Previously I had been imaging with a guide scope – my Skywatcher ED80 refractor, paired with the Lacerta MGEN auto guider. As I was not getting good results with this setup mounted on top of my Astrotech 8″ Ritchey Chretien telescope, I have finally taken the plunge and bought the Orion thin off-axis guider to improve the guiding.
Previously with the ED80 guide scope, I was managing round stars in at most up to 2 1/2 minute subs which was rather disappointing. This was not going to be sufficient for me to get great images of Deep Sky Objects. I suspect this was partly the problem arising from a lack of mechanical rigidity of the coupling of the guide scope to the main scope due to differential flexure. But other factors such as my polar alignment not being accurate good enough and the flexure of the CGEM tripod, would have contributed to this as well.
Having dealt with the polar alignment and the stability of the mount with the addition of the pier, the next step was to totally take out the guide scope and guide through the main scope itself – thereby avoiding any flexural issues completely. So in comes the Orion thin off-axis guider (TOAG). The reason I chose the thin version, is because it will still work with a fast Newtonian telescope, as it is my aim to upgrade to the Orion VX12 12″ F4 1200mm telescope to allow for more light grabbing which will allow for shorter exposures and lower ISOs.
I chose the Orion TOAG as it comes with the various accessories and allows me to use it straight away with my current setup. It will also allow for the use of the Baader MPCC III coma corrector for the Newtonian telescope, which means it will be future-proof for me.
Looking at the profile, it is indeed very thin and will be usable in scopes with short back focus distances such as the Newtonians; this is not an issue with my Ritchey-Chretien astrograph which has plenty of back focus.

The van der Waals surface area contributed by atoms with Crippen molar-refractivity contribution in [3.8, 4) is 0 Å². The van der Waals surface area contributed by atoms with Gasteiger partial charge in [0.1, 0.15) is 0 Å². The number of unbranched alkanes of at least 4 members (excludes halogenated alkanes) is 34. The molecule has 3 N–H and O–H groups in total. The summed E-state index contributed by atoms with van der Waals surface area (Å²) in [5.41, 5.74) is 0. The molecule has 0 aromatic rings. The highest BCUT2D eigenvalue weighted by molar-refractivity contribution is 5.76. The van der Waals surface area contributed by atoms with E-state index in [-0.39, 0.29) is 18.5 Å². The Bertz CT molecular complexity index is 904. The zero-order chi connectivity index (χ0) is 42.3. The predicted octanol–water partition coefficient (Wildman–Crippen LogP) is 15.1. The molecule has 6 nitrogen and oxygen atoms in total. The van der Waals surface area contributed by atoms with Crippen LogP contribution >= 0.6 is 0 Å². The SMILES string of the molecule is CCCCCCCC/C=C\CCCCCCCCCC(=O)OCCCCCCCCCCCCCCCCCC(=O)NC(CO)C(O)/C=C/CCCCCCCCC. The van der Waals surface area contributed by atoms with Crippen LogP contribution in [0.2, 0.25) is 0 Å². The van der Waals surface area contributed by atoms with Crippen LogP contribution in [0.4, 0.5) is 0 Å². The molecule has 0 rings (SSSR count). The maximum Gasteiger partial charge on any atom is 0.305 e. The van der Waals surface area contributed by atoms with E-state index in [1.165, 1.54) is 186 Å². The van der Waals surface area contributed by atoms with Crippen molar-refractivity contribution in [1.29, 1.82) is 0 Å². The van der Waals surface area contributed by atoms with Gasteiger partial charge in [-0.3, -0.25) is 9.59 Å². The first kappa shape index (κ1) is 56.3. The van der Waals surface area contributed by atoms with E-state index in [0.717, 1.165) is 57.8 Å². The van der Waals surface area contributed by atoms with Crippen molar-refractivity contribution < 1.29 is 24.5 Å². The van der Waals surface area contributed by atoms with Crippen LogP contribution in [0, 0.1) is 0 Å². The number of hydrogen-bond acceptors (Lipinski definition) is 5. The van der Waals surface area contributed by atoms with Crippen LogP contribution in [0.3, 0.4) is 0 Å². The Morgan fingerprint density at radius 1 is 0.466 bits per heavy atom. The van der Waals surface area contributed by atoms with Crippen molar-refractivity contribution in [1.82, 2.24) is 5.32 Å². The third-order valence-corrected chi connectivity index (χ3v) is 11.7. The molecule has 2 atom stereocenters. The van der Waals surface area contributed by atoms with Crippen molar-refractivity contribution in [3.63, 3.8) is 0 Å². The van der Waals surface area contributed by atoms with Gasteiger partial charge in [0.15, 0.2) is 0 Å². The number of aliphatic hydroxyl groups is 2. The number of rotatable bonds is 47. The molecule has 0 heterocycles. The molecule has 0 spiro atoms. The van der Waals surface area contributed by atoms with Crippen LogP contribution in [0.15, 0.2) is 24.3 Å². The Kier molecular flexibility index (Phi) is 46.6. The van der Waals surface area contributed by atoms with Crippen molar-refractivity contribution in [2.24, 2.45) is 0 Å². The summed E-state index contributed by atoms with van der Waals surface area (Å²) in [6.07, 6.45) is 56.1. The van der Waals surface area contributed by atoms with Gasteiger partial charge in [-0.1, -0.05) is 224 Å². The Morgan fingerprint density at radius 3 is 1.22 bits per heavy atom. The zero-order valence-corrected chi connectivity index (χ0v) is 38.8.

There have been reports that the early version of this off-axis guider had some stability issue with wobble in the stem holding the mirror prism. But as can be seen, this has been dealt with by Orion who have fixed two small allen screws to secure this on two levels. There is indeed no wobble in the stem at all.
Here I have mounted the Lacerta MGEN auto guider camera onto the TOAG.
The whole setup is then mounted onto my telescope. This TOAG, with the guide camera and my imaging camera together weigh very little indeed, and should put less strain on my CGEM mount.
The distance that is required for my auto guider to achieve focus is about 25.5mm on my Astrotech focuser. I have tightened the holding screw on my telescope, as it means that I no longer need to fiddle around with this.
Now I have chosen to use my Hawk Factory Canon to Micro 4/3rds focusing helicoid to adjust my imaging camera to achieve perfect focus, using the Bahtinov Mask and adjusting focus on a bright star in live view on my Olympus E-PL5 until the pattern looks perfect. No need to fiddle about with taking test shots to check focus as this is completed prior to imaging with the camera.
For my Olympus E-PL5, I do need to extend the focusing helicoid by about 7mm. But this I will check each time prior to imaging with the Bahtinov Mask, as there is no way to fix the focusing helicoid to prevent unwanted shift of focus when setting up the telescope and auto guider.
What is good about the Orion TOAG?
1) It is reasonably priced, being less than the TS TOAG, which does not come with the accessories like the Orion TOAG.
2) It is light but well made and feels solid. The stem holding the mirror prism is very steady in the version currently sold.
3) It comes with probably all the necessary accessories to be able to start using it (even with a coma corrector), although adjusting the focus for both the auto guider and the imaging camera may need some extra extender rings.
4) It does work well as the guider and imaging camera see through the same telescope, so any movement noted by the auto guider and corrected will keep the stars nice and round on the imaging camera.
5) As I do not need an extra guide scope, I save on setup and the weight of my imaging train.
What could be improved in the Orion TOAG?
1) The camera adapter mounts to the TOAG via two flanges which are gripped by the two set screws (one on each side). If this is not set correctly i.e. at an angle, it could affect the sideways adjustment of the mirror prism.
2) The instruction manual is not particularly helpful, being vague about how adjustments are done to find a guide star etc.
But I have to say that even on my F8 Richey-Chretien telescope I am still able to find guide stars, although sometimes I do need to do some searching by slewing about a little. And when I find a star, and there are no clouds to affect the guiding, then I get nice round stars and very good images of DSO. Images I’ve managed to capture using this guiding system can be seen in the thread on the Lacerta MGEN here, where I have managed 8 minute subs with pinpoint stars.
Verdict: Recommended. If I had to start from scratch, I would buy this again. But I would not read the instructions but analyse the TOAG myself and work out the best way to set it up and use it.